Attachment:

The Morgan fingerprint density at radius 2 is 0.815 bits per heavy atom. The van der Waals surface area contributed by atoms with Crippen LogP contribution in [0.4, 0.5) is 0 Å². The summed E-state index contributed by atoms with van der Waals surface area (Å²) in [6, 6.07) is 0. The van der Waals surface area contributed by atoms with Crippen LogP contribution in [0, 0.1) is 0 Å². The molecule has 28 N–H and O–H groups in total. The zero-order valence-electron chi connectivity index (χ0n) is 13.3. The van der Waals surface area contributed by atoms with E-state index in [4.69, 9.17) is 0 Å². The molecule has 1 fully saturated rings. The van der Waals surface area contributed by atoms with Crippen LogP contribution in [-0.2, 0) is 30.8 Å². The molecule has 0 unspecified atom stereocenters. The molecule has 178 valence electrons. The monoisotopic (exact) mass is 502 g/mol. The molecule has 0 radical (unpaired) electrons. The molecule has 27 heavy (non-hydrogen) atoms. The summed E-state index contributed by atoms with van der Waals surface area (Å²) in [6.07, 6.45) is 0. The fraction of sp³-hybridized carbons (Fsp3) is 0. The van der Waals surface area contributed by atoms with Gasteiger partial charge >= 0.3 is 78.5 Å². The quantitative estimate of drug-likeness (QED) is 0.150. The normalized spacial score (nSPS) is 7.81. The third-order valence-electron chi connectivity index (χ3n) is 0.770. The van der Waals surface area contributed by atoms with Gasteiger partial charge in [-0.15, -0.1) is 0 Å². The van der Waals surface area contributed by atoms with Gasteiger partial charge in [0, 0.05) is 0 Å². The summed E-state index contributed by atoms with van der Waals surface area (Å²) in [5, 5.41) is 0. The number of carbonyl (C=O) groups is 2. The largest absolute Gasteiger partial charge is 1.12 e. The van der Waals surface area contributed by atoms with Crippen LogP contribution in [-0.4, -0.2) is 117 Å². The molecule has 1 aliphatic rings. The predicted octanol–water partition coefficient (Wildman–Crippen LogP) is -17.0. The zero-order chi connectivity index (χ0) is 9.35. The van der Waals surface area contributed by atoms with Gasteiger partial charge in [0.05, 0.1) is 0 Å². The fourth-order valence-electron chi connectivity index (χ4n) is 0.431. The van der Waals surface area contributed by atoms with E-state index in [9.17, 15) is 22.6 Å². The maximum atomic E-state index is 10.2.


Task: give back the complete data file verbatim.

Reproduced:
The Morgan fingerprint density at radius 2 is 0.815 bits per heavy atom. The van der Waals surface area contributed by atoms with Crippen LogP contribution in [0.4, 0.5) is 0 Å². The summed E-state index contributed by atoms with van der Waals surface area (Å²) in [6, 6.07) is 0. The van der Waals surface area contributed by atoms with Crippen LogP contribution in [0, 0.1) is 0 Å². The molecule has 28 N–H and O–H groups in total. The zero-order valence-electron chi connectivity index (χ0n) is 13.3. The van der Waals surface area contributed by atoms with E-state index in [4.69, 9.17) is 0 Å². The molecule has 1 fully saturated rings. The van der Waals surface area contributed by atoms with Crippen LogP contribution in [-0.2, 0) is 30.8 Å². The molecule has 0 unspecified atom stereocenters. The molecule has 178 valence electrons. The monoisotopic (exact) mass is 502 g/mol. The molecule has 0 radical (unpaired) electrons. The molecule has 27 heavy (non-hydrogen) atoms. The summed E-state index contributed by atoms with van der Waals surface area (Å²) in [6.07, 6.45) is 0. The fraction of sp³-hybridized carbons (Fsp3) is 0. The van der Waals surface area contributed by atoms with Gasteiger partial charge >= 0.3 is 78.5 Å². The quantitative estimate of drug-likeness (QED) is 0.150. The normalized spacial score (nSPS) is 7.81. The third-order valence-electron chi connectivity index (χ3n) is 0.770. The van der Waals surface area contributed by atoms with Gasteiger partial charge in [-0.15, -0.1) is 0 Å². The van der Waals surface area contributed by atoms with Gasteiger partial charge in [0, 0.05) is 0 Å². The summed E-state index contributed by atoms with van der Waals surface area (Å²) in [5, 5.41) is 0. The number of carbonyl (C=O) groups is 2. The largest absolute Gasteiger partial charge is 1.12 e. The van der Waals surface area contributed by atoms with Crippen LogP contribution in [-0.4, -0.2) is 117 Å². The molecule has 1 aliphatic rings. The predicted octanol–water partition coefficient (Wildman–Crippen LogP) is -17.0. The zero-order chi connectivity index (χ0) is 9.35. The van der Waals surface area contributed by atoms with Gasteiger partial charge in [0.05, 0.1) is 0 Å². The fourth-order valence-electron chi connectivity index (χ4n) is 0.431. The van der Waals surface area contributed by atoms with E-state index in [9.17, 15) is 22.6 Å². The maximum atomic E-state index is 10.2.